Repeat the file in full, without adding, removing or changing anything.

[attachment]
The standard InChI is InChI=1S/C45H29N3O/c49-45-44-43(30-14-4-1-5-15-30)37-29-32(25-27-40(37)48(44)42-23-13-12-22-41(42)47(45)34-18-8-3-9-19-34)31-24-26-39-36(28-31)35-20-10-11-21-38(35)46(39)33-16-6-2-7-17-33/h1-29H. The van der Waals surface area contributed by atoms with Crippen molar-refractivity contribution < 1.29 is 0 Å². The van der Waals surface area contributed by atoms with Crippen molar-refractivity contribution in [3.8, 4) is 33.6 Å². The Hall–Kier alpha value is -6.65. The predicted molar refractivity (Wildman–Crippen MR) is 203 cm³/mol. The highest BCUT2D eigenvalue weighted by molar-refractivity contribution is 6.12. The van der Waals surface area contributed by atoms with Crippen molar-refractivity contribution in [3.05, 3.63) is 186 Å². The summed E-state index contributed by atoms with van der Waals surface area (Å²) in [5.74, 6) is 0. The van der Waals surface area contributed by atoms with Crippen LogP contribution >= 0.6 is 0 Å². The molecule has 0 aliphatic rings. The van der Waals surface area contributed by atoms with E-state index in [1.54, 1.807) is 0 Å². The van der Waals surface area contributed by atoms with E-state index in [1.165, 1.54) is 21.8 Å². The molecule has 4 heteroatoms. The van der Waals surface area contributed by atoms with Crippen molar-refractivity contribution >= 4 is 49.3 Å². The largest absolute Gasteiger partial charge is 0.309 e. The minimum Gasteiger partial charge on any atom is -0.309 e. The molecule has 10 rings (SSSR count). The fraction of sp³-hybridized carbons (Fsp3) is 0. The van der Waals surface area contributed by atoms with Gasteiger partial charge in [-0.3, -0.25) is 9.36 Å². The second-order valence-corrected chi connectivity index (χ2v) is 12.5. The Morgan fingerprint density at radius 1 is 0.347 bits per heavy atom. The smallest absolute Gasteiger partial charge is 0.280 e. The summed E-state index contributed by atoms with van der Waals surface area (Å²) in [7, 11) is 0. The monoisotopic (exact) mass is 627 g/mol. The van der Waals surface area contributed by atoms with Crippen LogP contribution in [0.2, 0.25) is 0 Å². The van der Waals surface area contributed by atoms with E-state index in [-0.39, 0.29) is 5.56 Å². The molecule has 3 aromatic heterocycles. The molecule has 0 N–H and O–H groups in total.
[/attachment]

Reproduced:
The standard InChI is InChI=1S/C45H29N3O/c49-45-44-43(30-14-4-1-5-15-30)37-29-32(25-27-40(37)48(44)42-23-13-12-22-41(42)47(45)34-18-8-3-9-19-34)31-24-26-39-36(28-31)35-20-10-11-21-38(35)46(39)33-16-6-2-7-17-33/h1-29H. The van der Waals surface area contributed by atoms with Crippen molar-refractivity contribution < 1.29 is 0 Å². The van der Waals surface area contributed by atoms with Crippen molar-refractivity contribution in [3.8, 4) is 33.6 Å². The Hall–Kier alpha value is -6.65. The predicted molar refractivity (Wildman–Crippen MR) is 203 cm³/mol. The highest BCUT2D eigenvalue weighted by molar-refractivity contribution is 6.12. The van der Waals surface area contributed by atoms with Crippen molar-refractivity contribution in [3.05, 3.63) is 186 Å². The summed E-state index contributed by atoms with van der Waals surface area (Å²) in [5.74, 6) is 0. The van der Waals surface area contributed by atoms with Crippen LogP contribution >= 0.6 is 0 Å². The molecule has 0 aliphatic rings. The van der Waals surface area contributed by atoms with E-state index in [1.54, 1.807) is 0 Å². The van der Waals surface area contributed by atoms with E-state index in [1.165, 1.54) is 21.8 Å². The molecule has 4 heteroatoms. The van der Waals surface area contributed by atoms with Crippen molar-refractivity contribution >= 4 is 49.3 Å². The largest absolute Gasteiger partial charge is 0.309 e. The minimum Gasteiger partial charge on any atom is -0.309 e. The molecule has 10 rings (SSSR count). The fraction of sp³-hybridized carbons (Fsp3) is 0. The van der Waals surface area contributed by atoms with Gasteiger partial charge in [-0.3, -0.25) is 9.36 Å². The second-order valence-corrected chi connectivity index (χ2v) is 12.5. The Morgan fingerprint density at radius 1 is 0.347 bits per heavy atom. The smallest absolute Gasteiger partial charge is 0.280 e. The summed E-state index contributed by atoms with van der Waals surface area (Å²) in [7, 11) is 0. The monoisotopic (exact) mass is 627 g/mol. The van der Waals surface area contributed by atoms with Crippen LogP contribution in [0.2, 0.25) is 0 Å². The van der Waals surface area contributed by atoms with E-state index in [-0.39, 0.29) is 5.56 Å². The molecule has 3 aromatic heterocycles. The molecule has 0 N–H and O–H groups in total.